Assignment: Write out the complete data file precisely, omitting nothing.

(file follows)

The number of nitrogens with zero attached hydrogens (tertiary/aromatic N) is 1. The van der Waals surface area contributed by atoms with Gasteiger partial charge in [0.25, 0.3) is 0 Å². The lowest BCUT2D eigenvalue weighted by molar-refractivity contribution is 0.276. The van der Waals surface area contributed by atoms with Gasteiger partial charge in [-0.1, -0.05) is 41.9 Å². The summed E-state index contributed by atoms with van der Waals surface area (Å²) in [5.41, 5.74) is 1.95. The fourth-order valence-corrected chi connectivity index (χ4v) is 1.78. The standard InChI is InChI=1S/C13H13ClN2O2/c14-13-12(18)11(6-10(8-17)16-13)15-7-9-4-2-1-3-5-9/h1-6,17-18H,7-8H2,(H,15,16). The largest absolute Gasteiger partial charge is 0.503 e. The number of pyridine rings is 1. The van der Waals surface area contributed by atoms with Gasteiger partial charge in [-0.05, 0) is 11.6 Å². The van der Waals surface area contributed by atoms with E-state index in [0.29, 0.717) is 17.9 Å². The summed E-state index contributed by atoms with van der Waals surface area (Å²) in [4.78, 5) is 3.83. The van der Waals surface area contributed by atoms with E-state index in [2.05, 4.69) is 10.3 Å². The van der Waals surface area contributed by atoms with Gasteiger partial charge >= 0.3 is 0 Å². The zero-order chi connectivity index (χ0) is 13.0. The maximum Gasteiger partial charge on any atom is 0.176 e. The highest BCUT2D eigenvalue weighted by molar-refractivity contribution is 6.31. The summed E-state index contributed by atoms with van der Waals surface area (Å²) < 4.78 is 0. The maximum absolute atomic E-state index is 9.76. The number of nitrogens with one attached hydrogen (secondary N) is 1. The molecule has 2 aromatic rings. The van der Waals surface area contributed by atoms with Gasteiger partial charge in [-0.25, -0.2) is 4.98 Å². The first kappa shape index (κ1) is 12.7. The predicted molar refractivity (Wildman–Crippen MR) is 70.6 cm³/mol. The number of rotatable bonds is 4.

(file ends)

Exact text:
The number of nitrogens with zero attached hydrogens (tertiary/aromatic N) is 1. The van der Waals surface area contributed by atoms with Gasteiger partial charge in [0.25, 0.3) is 0 Å². The lowest BCUT2D eigenvalue weighted by molar-refractivity contribution is 0.276. The van der Waals surface area contributed by atoms with Gasteiger partial charge in [-0.1, -0.05) is 41.9 Å². The summed E-state index contributed by atoms with van der Waals surface area (Å²) in [5.41, 5.74) is 1.95. The fourth-order valence-corrected chi connectivity index (χ4v) is 1.78. The standard InChI is InChI=1S/C13H13ClN2O2/c14-13-12(18)11(6-10(8-17)16-13)15-7-9-4-2-1-3-5-9/h1-6,17-18H,7-8H2,(H,15,16). The largest absolute Gasteiger partial charge is 0.503 e. The number of pyridine rings is 1. The van der Waals surface area contributed by atoms with Gasteiger partial charge in [-0.05, 0) is 11.6 Å². The van der Waals surface area contributed by atoms with E-state index in [0.29, 0.717) is 17.9 Å². The summed E-state index contributed by atoms with van der Waals surface area (Å²) in [4.78, 5) is 3.83. The van der Waals surface area contributed by atoms with E-state index in [2.05, 4.69) is 10.3 Å². The van der Waals surface area contributed by atoms with Gasteiger partial charge >= 0.3 is 0 Å². The zero-order chi connectivity index (χ0) is 13.0. The maximum Gasteiger partial charge on any atom is 0.176 e. The highest BCUT2D eigenvalue weighted by molar-refractivity contribution is 6.31. The summed E-state index contributed by atoms with van der Waals surface area (Å²) < 4.78 is 0. The maximum absolute atomic E-state index is 9.76. The number of nitrogens with one attached hydrogen (secondary N) is 1. The molecule has 2 aromatic rings. The van der Waals surface area contributed by atoms with Gasteiger partial charge in [-0.25, -0.2) is 4.98 Å². The first kappa shape index (κ1) is 12.7. The predicted molar refractivity (Wildman–Crippen MR) is 70.6 cm³/mol. The number of rotatable bonds is 4.